I agree with the other poster: ESB is a bit like SOA, a general definition that is used mostly as a marketing selling point than as a strict standard you must satisfy.
Commentators disagree over whether
to define an Enterprise Service Bus
(ESB) as an architectural style, a
software product, or a group of
software products. While use of an ESB
certainly implies adherence to a
particular architecture, the term
“enterprise service bus” almost always
denotes the software infrastructure
that enables such an architecture, and
in essence, the ESB is considered a
platform to realize a service-oriented
An ESB brings flow-related concepts
such as transformation and routing to
a Service-Oriented Architecture. An
ESB can also provide an abstraction
ESB as a term seems to have been coined by Dave Chappel, who is (was?) technical evangelist for Sonic Software (and author "Enterprise Service Bus" - O’Reilly: June 2004, ISBN 0-596-00675-6). I have read the book and have attended a couple of seminars by Chappell, and I am afraid that the book itself is not much of help in helping you decide if Product X is a "true" ESB.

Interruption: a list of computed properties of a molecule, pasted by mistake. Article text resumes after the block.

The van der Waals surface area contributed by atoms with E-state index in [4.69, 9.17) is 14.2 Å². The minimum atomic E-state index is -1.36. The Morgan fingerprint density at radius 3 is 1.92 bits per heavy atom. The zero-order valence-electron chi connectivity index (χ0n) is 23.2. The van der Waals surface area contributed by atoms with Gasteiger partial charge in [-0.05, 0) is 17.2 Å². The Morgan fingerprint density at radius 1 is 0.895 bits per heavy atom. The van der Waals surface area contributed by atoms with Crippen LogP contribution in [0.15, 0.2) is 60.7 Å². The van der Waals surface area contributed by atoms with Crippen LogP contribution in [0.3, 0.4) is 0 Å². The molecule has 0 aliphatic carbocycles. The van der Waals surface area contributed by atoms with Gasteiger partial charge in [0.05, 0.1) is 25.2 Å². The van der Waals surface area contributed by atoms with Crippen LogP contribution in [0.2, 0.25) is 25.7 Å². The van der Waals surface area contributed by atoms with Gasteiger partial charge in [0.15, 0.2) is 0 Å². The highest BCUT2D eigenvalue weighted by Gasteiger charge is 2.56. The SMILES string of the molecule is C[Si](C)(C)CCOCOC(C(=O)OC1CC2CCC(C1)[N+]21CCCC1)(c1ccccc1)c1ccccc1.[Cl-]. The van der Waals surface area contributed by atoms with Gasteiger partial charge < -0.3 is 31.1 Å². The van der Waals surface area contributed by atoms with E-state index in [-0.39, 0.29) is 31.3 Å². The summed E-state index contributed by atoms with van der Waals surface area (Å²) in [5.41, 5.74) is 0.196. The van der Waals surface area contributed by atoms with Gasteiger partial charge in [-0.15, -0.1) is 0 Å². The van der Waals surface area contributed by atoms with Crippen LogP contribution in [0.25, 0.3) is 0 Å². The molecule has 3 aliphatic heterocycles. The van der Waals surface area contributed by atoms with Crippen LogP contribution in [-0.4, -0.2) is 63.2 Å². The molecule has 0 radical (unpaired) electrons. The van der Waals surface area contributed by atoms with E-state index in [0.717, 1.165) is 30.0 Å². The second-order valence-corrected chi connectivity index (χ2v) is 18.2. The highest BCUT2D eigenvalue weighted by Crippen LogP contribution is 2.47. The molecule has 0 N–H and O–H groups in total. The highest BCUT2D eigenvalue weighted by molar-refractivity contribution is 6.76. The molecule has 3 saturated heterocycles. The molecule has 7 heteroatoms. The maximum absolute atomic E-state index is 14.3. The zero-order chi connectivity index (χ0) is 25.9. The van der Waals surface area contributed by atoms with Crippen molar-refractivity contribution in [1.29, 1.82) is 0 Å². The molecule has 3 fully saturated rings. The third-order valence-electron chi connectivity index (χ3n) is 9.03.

In general you should look for something message based (this was the original intent, apparently, even if some other companies, like webMethods, use the term for their product, which is more webservices-oriented).
The idea is to have all the "services" in your IT infrastructure being able to receive and send messages to each other. The ESB provides the routing, and has interface endpoints so that if your original application worked - for example - by invoking a JSP page via HTTP post, you have a small program that can receive a message, use its payload to post it via HTTP, interpret the result and build a message response with these.
Basically, imagine that instead of using webservices for everything, you use message queues, building routing stations, and interface between message queues and other systems. This is an ESB.
This is lengthy, but instructive: https://gist.github.com/chitchcock/1281611
(an article by Steve Yegge about how Amazon moved to an "API for everything" policy).